Comment on the dark comedy in A Midsummer Night's Dream.

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accessteacher eNotes educator| Certified Educator

One of the excellent aspects of this brilliant comedy is that it is very easy for an audience to watch it and just regard it as a frivolous, light-hearted comedy and be blind to the way in which the comedy and its nature is actually very disturbing and should force us to ask some very harsh questions of ourselves and our tendency to fall in and out of love. The dark comedy in this play therefore relates to the way in which Shakespeare uses this play to hold a mirror up to his audience. We laugh at the chaos that ensues when Puck misuses the magic flower and the Athenian lovers fall in and out of love with each other, but we never think for one moment that Shakespeare is actually making a profound comment about human constancy and the way that our emotions can suddenly overwhelm reason and cause us to behave in such a similarly foolish way. For me, a key text to understand this play is Helena's quote in Act I scene 1 when she bemoans the way in which Demetrius is in love with Hermia and has rejected her:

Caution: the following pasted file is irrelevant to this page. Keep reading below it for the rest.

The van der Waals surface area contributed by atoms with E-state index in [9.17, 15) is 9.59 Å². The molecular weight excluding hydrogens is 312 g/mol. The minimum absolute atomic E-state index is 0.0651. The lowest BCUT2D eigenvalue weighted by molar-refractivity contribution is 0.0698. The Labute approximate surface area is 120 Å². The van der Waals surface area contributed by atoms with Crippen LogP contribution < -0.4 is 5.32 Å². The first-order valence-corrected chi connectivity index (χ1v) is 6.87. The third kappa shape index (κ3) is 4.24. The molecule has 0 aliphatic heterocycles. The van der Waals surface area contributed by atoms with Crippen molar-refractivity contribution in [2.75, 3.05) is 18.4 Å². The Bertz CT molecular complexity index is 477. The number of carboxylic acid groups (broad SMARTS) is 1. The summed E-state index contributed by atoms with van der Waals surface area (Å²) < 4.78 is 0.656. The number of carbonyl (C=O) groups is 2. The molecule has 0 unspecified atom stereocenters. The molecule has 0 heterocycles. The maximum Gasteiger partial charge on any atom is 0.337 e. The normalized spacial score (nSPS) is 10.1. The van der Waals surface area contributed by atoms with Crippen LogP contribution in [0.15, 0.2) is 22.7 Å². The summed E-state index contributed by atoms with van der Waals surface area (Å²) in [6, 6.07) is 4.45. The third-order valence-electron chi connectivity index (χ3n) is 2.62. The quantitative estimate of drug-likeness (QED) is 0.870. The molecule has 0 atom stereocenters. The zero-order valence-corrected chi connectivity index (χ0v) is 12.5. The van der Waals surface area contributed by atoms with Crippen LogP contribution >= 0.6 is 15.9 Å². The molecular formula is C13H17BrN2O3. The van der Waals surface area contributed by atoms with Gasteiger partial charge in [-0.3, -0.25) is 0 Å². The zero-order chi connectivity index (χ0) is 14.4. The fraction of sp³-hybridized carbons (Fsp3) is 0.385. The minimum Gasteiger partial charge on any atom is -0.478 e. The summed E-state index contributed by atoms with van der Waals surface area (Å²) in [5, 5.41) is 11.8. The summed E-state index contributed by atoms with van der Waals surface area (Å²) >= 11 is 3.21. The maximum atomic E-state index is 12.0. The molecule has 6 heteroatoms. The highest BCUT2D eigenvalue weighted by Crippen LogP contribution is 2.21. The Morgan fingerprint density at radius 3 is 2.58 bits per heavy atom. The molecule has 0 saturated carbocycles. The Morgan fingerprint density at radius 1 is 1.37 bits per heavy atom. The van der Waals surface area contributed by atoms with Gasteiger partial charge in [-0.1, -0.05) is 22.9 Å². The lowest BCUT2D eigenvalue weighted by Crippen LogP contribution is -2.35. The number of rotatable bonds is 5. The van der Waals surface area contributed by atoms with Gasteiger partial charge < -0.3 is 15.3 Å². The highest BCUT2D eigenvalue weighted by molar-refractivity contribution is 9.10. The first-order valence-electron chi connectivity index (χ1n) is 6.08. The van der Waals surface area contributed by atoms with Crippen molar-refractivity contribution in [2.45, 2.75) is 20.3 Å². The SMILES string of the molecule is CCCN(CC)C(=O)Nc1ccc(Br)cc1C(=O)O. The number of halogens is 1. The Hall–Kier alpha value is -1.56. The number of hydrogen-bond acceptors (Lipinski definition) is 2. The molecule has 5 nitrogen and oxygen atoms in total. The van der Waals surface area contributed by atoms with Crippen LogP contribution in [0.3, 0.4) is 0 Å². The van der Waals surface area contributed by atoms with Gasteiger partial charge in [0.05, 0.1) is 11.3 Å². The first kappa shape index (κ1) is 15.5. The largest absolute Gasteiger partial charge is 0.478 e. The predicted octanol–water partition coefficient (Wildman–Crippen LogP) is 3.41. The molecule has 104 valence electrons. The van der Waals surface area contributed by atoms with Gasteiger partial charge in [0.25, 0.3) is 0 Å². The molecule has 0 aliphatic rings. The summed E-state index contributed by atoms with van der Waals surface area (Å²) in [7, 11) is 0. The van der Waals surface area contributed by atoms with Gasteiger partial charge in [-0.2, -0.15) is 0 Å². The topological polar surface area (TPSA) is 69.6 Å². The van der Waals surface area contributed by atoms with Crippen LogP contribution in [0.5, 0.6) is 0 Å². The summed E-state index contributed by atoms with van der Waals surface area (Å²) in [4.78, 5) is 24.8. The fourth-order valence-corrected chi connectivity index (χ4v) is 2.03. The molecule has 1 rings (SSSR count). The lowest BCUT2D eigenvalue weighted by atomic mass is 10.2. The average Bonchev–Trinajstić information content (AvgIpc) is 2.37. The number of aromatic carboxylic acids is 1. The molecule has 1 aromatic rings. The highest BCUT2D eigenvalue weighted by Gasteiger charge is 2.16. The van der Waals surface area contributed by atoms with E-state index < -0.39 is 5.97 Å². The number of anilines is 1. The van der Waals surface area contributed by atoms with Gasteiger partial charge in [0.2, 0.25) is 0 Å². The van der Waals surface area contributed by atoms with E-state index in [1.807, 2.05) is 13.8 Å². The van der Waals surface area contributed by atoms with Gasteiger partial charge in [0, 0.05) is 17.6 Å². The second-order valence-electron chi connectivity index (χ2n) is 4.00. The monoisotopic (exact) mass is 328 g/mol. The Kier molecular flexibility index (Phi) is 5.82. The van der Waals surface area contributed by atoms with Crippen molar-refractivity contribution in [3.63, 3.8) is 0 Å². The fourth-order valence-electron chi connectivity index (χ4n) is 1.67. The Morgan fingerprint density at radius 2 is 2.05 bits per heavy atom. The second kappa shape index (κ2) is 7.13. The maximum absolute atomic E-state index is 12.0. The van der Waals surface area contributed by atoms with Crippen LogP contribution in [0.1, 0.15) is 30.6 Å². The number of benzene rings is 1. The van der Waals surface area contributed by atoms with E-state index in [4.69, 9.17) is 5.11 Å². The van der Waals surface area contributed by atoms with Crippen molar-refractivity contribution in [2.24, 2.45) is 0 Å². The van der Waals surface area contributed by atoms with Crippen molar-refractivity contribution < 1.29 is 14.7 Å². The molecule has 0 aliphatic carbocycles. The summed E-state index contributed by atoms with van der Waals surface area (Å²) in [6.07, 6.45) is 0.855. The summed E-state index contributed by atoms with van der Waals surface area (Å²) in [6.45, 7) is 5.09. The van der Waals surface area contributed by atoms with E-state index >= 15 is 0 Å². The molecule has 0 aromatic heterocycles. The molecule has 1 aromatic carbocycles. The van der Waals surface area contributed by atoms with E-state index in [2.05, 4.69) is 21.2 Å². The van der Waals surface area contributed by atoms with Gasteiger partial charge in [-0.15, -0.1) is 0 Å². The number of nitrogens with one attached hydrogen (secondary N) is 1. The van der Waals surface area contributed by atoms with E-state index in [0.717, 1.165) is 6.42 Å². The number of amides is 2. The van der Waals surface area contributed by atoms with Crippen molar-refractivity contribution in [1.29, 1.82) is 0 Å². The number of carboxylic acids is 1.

Things base and vile, holding no quantity,

Love can transpose to new form and dignity.

Love looks not with the eyes, but with the mind,

And therefore is winged Cupid painted blind.

Love has the amazing ability to completely overwhelm our reason and what we think we know to be true, as the steadfast declarations of love that Lysander and Demetrius make show, only to be quickly changed at the drop of the hat. The dark comedy in this excellent play therefore relates to the way in which, whilst we have a hilarious time watching it, it is Shakespeare who has the last laugh, because we laugh at behaviour that we think is ridiculous, ignorant to the fact that we behave in exactly the same way.

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A Midsummer Night's Dream

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